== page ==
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Yemen Houthis say open to peace talks with Saudis

US Rep. Ilhan Omar (D-MN) (L) talks with Speaker of the House Nancy Pelosi (D-CA) during a rally with fellow Democrats before voting on H.R. 1, or the People Act, on the East Steps of the US Capitol on March 08, 2019 in Washington, DC. (AFP photo)
Saleh al-Sammad, head of Houthis' political wing (File photo)

Yemen’s Houthi Ansarullah movement says they are open to holding peace talks with Riyadh in a bid to bring an end to the Saudi aggression.

"We will not turn our backs on any understandings or initiatives that could lead to the halt of aggression and lifting the suffering from the Yemeni people," said Saleh al-Sammad, head of Houthis' political wing, in a statement on Monday.

He also referred to a recent prisoner exchange with Saudi Arabia, saying it was part of an “initial and preliminary” stage of negotiations that could be followed by “gradual steps” if the Saudi authorities are willing to halt their aggression.

Last week, Ansarullah movement freed a Saudi soldier in exchange for seven detained Yemenis. The swap was launched by Yemeni tribal figures to curb the violence in the border area and facilitate the delivery of humanitarian aid to the Yemenis.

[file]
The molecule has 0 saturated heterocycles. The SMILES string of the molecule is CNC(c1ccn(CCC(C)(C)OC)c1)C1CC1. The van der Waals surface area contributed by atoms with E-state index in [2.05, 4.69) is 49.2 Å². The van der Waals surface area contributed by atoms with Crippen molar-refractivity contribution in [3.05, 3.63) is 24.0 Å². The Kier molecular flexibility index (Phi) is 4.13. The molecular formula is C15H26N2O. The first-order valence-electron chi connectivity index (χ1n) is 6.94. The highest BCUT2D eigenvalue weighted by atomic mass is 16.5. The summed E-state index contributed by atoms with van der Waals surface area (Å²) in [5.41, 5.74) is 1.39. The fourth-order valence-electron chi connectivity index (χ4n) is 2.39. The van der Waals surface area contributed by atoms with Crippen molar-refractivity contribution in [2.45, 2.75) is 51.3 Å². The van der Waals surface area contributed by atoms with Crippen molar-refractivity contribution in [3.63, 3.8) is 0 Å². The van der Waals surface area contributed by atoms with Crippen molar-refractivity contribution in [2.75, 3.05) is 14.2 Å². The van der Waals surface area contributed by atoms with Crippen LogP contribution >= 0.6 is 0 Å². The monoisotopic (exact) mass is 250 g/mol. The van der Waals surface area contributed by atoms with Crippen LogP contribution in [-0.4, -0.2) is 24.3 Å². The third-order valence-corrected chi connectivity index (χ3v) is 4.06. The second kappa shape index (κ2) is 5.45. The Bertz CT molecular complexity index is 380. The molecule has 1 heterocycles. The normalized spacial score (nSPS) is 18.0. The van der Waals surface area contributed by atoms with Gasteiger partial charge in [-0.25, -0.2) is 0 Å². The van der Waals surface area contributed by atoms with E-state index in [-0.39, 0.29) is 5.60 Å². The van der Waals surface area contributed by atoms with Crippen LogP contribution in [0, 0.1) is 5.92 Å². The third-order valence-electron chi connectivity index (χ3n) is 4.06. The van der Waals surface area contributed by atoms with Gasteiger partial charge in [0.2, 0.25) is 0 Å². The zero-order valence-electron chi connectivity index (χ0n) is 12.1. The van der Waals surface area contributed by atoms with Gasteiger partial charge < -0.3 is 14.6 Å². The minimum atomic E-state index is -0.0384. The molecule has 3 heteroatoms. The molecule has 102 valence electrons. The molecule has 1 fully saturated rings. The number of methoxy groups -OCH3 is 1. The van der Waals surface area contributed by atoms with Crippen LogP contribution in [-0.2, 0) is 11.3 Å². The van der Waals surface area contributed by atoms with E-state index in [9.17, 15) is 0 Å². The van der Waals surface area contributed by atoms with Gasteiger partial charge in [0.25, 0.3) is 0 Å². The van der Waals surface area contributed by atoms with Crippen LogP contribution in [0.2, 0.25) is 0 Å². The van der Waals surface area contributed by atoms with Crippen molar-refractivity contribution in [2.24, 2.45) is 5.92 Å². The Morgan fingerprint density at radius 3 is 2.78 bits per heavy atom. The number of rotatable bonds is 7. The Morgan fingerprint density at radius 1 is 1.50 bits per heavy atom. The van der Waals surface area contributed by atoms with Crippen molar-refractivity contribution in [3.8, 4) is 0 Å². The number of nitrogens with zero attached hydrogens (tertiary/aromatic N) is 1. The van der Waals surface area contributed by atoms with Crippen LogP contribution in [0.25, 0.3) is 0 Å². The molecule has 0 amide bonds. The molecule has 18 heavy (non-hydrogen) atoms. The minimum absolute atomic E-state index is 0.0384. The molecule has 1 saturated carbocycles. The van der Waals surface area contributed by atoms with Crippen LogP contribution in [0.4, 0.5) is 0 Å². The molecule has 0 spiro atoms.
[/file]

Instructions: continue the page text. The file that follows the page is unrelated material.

Yemenis inspect the damage following an airstrike by Saudi Arabia in the capital Sana'a, on February 27, 2016. ©AFP

Reports also said that representatives of the movement traveled to Riyadh last week to discuss a truce along the frontier. The visit reportedly began on March 7 at the invitation of Saudi authorities, following a week of secret preparatory talks

Saudi Arabia has been bombing its southern neighbor for about a year now in a bid to weaken the Houthis and restore power to fugitive former Yemeni President Abd Rabbuh Mansur Hadi, a staunch ally of Riyadh.

Yemenis have been carrying out retaliatory attacks on the Saudi forces deployed in the country as well as targets inside Saudi Arabia.

Over 8,400 people, among them more than 2,200 children, have been killed and over 16,000 others injured since the onset of the aggression. The strikes have also taken a heavy toll on the country’s facilities and infrastructure, destroying many hospitals, schools, and factories. The conflict also pushed Yemen to the brink of famine.

Tens of Saudi soldiers and mercenaries have also been killed in the war.


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